The Checklist Manifesto and other non-fiction

So lately I have noticed a shift in my personal reading habits. I have been more inclined than ever before to pick up non-fiction! That is rather new and sort of strange for me, and so for a while I was in a reading slump. No fiction book I tried would float my boat. Finally I realized that what I wanted was some good non-fiction. How novel! ;-)

I thoroughly enjoyed reading The Checklist Manifesto by Atul Gawande. I highly recommend it. It is short. It is fascinating. It teaches you about airplane pilots, building construction, and doctors. And, of course, it teaches you about checklists.

Gawande is an excellent writer. I found this book to be very nicely balanced between information and anecdote. Personal experiences he had made the facts meaningful, and the facts tied all the stories together. I confess I envied the author -- he pursued his interest (checklists) into all sorts of interesting places and physical spaces. I wonder what amazing things I could experience if I were writing a nonfiction book.

After reading this book, I'm convinced that checklists can be applied in many, many situations to prevent human error, circumvent misunderstandings and encourage communication. If this book sounds interesting to you, you should definitely pick it up.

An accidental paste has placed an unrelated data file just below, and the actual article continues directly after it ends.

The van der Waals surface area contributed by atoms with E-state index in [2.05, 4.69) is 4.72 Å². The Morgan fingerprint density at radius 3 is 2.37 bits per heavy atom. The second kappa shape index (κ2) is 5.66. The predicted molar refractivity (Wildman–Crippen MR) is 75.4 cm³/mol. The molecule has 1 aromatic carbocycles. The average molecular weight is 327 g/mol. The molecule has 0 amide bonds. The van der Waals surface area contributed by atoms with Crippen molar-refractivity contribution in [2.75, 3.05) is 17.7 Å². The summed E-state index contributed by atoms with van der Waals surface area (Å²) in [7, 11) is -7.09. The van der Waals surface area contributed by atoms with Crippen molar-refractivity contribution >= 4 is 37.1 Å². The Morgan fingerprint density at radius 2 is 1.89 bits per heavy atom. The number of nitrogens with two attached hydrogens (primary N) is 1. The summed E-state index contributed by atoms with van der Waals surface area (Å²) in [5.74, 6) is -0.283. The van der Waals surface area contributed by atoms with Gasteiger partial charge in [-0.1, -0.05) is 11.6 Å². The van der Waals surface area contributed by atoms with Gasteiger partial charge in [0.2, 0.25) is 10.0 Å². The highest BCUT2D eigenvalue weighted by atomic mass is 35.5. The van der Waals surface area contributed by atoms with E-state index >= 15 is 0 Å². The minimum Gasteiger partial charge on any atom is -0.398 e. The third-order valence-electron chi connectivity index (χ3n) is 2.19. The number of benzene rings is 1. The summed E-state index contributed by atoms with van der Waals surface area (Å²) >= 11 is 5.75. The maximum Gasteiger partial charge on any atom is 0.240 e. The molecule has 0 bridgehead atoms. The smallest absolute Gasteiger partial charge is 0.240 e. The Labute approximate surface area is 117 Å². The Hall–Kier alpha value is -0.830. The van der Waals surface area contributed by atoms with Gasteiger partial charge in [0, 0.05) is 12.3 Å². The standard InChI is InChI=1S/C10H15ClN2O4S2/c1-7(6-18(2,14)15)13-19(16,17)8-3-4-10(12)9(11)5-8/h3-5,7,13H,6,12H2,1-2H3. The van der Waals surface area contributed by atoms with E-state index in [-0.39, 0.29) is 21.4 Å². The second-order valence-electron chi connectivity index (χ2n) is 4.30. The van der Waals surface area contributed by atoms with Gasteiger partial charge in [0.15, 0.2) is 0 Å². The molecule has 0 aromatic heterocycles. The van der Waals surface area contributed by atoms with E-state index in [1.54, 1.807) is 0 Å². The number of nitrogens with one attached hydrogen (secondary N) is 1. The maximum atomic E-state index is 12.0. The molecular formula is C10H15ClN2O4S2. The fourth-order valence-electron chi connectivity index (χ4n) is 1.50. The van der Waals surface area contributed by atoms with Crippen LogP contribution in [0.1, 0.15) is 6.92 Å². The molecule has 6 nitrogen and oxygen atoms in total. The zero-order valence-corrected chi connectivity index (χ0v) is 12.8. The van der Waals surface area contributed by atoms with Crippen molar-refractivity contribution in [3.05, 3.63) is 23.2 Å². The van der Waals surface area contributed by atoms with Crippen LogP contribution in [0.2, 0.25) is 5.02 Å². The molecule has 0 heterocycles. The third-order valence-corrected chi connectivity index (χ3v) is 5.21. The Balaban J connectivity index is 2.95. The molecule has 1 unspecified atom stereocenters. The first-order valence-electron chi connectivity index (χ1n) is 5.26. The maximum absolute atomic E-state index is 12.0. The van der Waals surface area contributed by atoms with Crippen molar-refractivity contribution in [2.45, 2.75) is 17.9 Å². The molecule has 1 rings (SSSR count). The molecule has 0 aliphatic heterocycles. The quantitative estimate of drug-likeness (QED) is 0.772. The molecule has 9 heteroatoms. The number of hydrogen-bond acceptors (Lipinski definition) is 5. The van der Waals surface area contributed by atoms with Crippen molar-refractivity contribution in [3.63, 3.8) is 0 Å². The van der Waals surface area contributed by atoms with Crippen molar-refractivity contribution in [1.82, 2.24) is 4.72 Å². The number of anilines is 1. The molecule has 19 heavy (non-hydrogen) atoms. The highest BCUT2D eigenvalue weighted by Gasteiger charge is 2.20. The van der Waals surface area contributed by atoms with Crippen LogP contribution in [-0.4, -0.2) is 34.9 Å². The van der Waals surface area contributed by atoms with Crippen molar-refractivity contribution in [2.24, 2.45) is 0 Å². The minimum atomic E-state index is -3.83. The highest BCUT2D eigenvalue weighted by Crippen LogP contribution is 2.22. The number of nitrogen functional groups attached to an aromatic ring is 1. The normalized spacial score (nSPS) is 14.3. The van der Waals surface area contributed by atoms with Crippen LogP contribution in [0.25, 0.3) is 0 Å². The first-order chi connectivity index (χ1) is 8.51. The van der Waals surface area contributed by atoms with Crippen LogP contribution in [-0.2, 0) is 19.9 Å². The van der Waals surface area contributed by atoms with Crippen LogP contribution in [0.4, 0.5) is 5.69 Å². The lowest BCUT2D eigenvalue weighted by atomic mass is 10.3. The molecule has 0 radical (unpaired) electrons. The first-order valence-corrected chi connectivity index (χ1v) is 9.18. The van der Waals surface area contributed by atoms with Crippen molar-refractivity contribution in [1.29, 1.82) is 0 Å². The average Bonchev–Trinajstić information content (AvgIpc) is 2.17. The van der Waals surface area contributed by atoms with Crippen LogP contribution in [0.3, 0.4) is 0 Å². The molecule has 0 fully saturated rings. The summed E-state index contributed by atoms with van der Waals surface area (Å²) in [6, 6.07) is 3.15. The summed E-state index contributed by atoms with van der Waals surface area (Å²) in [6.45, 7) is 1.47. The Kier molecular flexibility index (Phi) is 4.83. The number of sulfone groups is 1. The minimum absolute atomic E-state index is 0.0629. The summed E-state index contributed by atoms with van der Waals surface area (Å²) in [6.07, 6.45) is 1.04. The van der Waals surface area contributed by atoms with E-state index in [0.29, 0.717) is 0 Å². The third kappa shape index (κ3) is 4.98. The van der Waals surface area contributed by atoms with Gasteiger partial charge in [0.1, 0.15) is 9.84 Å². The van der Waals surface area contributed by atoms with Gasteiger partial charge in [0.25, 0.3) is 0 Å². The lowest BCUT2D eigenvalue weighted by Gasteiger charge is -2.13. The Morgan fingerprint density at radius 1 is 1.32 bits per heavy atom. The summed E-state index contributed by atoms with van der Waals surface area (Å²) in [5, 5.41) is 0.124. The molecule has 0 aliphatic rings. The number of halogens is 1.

Other nonfiction I've been reading and enjoying lately:

  • 168 Hours: You Have More Time Than You Think by Laura Vanderkam. 
  • Momma Zen: Walking the Crooked Path of Motherhood by Karen Maezen Miller.
  • Happier at Home: Kiss More, Jump More, Abandon a Project, Read Samuel Johnson, and My Other Experiments in the Practice of Everyday Life by Gretchen Rubin
  • Cinderella Ate My Daughter: Dispatches from the Front Lines of the New Girlie-Girl Culture by Peggy Orenstein

1 comment:

  1. Nonfiction -- yes! I could talk about this all day! And I've got to add the checklist book to my list. I have "happier at Home" on my shelf, but so far have not gotten down to it. (Real life, blech! :) I recommend "Daring Greatly" by Brene Brown if you haven't read it yet. I have not finished it, but she has some great thoughts. Then again, I could go on and on with nonfiction recommendations. Have you read Malcolm Gladwell before? Your description of Checklist reminds me of his books, so you might enjoy those as well.


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